Ed looked embarrassed. Not for himself, but for Jay; for being made to say aloud what he felt should be obvious from the first.
“Sorry, can’t risk it. We’re a diner, not a seafood shack. Plenty a those further in town, even more in the city. Best to know who you are and stick with that.”
So that was it. The plan was over.
He didn’t remember leaving the diner. Didn’t know if Ed had even let him go. He had certainly not said a word as he left, not even to Shem or Annie. He’d even left the Spaceliner at the diner, forgotten in his misery. He felt like a man facing a firing squad, walking home to the motel.
How was he going to tell Rumor? Or Celia, who he’d just all but promised the money… If only Rumor hadn’t told her just yet. Why had she, anyway?
Jay felt trapped now, cornered. A familiar feeling.
He had to leave town — now. But he couldn’t. The Buick was still in the shop, and there was nowhere near enough money to pay the bill yet. He couldn’t leave, but couldn’t stay still, either. What the hell was left for him to do?
I’d like to help. The words ran through his head in circles. I’d like to. But I’m not my own man. My time is not my time. My money isn’t mine, either, not till I can pay all that I owe.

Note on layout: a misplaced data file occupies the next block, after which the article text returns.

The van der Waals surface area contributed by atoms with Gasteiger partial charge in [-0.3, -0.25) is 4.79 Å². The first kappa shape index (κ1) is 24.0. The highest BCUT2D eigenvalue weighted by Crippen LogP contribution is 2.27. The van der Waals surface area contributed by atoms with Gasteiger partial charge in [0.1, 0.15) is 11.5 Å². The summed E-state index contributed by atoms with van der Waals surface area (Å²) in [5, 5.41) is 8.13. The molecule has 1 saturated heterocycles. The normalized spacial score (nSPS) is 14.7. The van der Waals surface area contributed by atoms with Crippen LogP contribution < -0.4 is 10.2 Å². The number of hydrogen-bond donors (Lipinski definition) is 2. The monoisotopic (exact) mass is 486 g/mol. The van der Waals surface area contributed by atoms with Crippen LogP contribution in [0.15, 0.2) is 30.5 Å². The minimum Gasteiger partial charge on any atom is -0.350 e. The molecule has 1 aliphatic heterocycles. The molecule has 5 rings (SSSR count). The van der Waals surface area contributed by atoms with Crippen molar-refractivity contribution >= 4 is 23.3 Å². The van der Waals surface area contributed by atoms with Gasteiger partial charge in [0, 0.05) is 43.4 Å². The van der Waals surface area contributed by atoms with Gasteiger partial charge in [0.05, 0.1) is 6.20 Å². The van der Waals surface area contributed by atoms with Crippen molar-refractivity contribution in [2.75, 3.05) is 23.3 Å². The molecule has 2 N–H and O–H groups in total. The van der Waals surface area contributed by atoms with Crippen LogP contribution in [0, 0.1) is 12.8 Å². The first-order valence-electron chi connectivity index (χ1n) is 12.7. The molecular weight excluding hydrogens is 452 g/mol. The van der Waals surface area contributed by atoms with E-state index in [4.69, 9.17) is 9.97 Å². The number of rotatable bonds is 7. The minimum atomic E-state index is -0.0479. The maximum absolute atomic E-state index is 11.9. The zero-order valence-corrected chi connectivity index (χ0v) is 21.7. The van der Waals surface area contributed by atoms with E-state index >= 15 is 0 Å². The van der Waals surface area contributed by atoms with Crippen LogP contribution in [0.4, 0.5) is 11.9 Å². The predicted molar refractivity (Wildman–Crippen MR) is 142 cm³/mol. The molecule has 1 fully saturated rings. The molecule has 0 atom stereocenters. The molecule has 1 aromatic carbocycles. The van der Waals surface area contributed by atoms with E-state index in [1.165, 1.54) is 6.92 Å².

She would never understand that. Neither of them would. He knew that the same way he knew they would forgive him; but that made it harder, not easier, to face them.
In his bed that night, Jay dreamed of foxes. A red fox, flying before a pack of hounds, tireless, relentless. An endless, desperate chase. The fox barreled over log and under fern and strove to keep its breath. Its whole body was a single nerve, pinched and harried by the threat of the dogs. Dwarf palmettos scratched its face and made it bleed. Thorny vines clutched its feet.
That was nothing to what the hounds would do if they caught it.
It had to keep going. It was almost to a den, then it could maybe sleep, eat a morsel or two, lick its wounds. One foot in front of the other. How long had it been running? Fix hours? Six, seven? It wasn’t sure.
The pines parted, opening on a glade bordered by rows of oaks. It ran into the allée, following a path long appointed that it knew nothing of. Was that a voice calling its name? Maybe it was. Jay, Jay… stay…
The fox stopped. Something turned deep in its stomach, like bent iron hammered straight. It turned and faced the hunters, all leg and lung and mouth. Whatever would come would come.
And the dogs themselves were taken aback, if only a moment, by the resolve in the fox’s eyes.
When morning came, Jay was no longer himself. Or so he felt, at least. His eyes whipped around the motel room… Was Rumor here? No, that was ridiculous. She had never even entered the motel before, and he knew she never would. But he felt her there in his skin, even so.
He opened the bedside table drawer, took out the Gideon Bible he’d hollowed out. Opened it, took out the stack of bills. Counted them. In an envelope he placed exactly $890, the amount Rumor had said was needed, then slipped the envelope in his pocket.
He walked entirely to Sea Cloud Way as if dreaming still. Opened the screen door of the last house on the river side, slipped the envelope beneath the door, and left without making a sound.